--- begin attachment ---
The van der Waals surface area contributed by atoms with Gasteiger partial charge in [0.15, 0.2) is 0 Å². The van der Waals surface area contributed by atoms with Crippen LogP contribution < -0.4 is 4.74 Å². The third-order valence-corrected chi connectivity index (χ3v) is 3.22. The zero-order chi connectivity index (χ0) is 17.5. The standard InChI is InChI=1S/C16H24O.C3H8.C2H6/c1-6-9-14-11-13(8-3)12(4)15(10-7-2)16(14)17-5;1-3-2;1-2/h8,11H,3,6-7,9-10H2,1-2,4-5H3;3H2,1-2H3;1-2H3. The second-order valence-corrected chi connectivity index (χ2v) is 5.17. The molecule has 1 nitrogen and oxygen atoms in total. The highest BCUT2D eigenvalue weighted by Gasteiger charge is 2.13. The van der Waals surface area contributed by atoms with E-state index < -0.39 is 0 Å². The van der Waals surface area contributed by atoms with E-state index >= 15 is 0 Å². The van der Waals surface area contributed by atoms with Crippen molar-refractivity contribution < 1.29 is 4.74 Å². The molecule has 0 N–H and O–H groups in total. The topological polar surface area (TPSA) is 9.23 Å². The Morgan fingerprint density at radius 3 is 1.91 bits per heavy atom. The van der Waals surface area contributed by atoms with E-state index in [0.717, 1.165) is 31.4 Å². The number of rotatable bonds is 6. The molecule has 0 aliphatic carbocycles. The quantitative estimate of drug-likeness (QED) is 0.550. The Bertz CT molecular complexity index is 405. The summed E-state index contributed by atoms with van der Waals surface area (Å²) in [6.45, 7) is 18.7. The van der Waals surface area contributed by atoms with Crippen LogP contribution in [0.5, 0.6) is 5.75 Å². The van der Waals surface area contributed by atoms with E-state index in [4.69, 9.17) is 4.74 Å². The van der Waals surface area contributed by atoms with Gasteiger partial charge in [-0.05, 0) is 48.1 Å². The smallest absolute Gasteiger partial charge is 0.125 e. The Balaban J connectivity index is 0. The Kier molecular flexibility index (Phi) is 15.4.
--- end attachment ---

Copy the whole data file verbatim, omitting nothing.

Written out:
The van der Waals surface area contributed by atoms with Gasteiger partial charge in [0.15, 0.2) is 0 Å². The van der Waals surface area contributed by atoms with Crippen LogP contribution < -0.4 is 4.74 Å². The third-order valence-corrected chi connectivity index (χ3v) is 3.22. The zero-order chi connectivity index (χ0) is 17.5. The standard InChI is InChI=1S/C16H24O.C3H8.C2H6/c1-6-9-14-11-13(8-3)12(4)15(10-7-2)16(14)17-5;1-3-2;1-2/h8,11H,3,6-7,9-10H2,1-2,4-5H3;3H2,1-2H3;1-2H3. The second-order valence-corrected chi connectivity index (χ2v) is 5.17. The molecule has 1 nitrogen and oxygen atoms in total. The highest BCUT2D eigenvalue weighted by Gasteiger charge is 2.13. The van der Waals surface area contributed by atoms with E-state index < -0.39 is 0 Å². The van der Waals surface area contributed by atoms with E-state index >= 15 is 0 Å². The van der Waals surface area contributed by atoms with Crippen molar-refractivity contribution < 1.29 is 4.74 Å². The molecule has 0 N–H and O–H groups in total. The topological polar surface area (TPSA) is 9.23 Å². The Morgan fingerprint density at radius 3 is 1.91 bits per heavy atom. The van der Waals surface area contributed by atoms with E-state index in [0.717, 1.165) is 31.4 Å². The number of rotatable bonds is 6. The molecule has 0 aliphatic carbocycles. The quantitative estimate of drug-likeness (QED) is 0.550. The Bertz CT molecular complexity index is 405. The summed E-state index contributed by atoms with van der Waals surface area (Å²) in [6.45, 7) is 18.7. The van der Waals surface area contributed by atoms with Crippen LogP contribution in [0.5, 0.6) is 5.75 Å². The van der Waals surface area contributed by atoms with E-state index in [4.69, 9.17) is 4.74 Å². The van der Waals surface area contributed by atoms with Gasteiger partial charge in [-0.05, 0) is 48.1 Å². The smallest absolute Gasteiger partial charge is 0.125 e. The Balaban J connectivity index is 0. The Kier molecular flexibility index (Phi) is 15.4.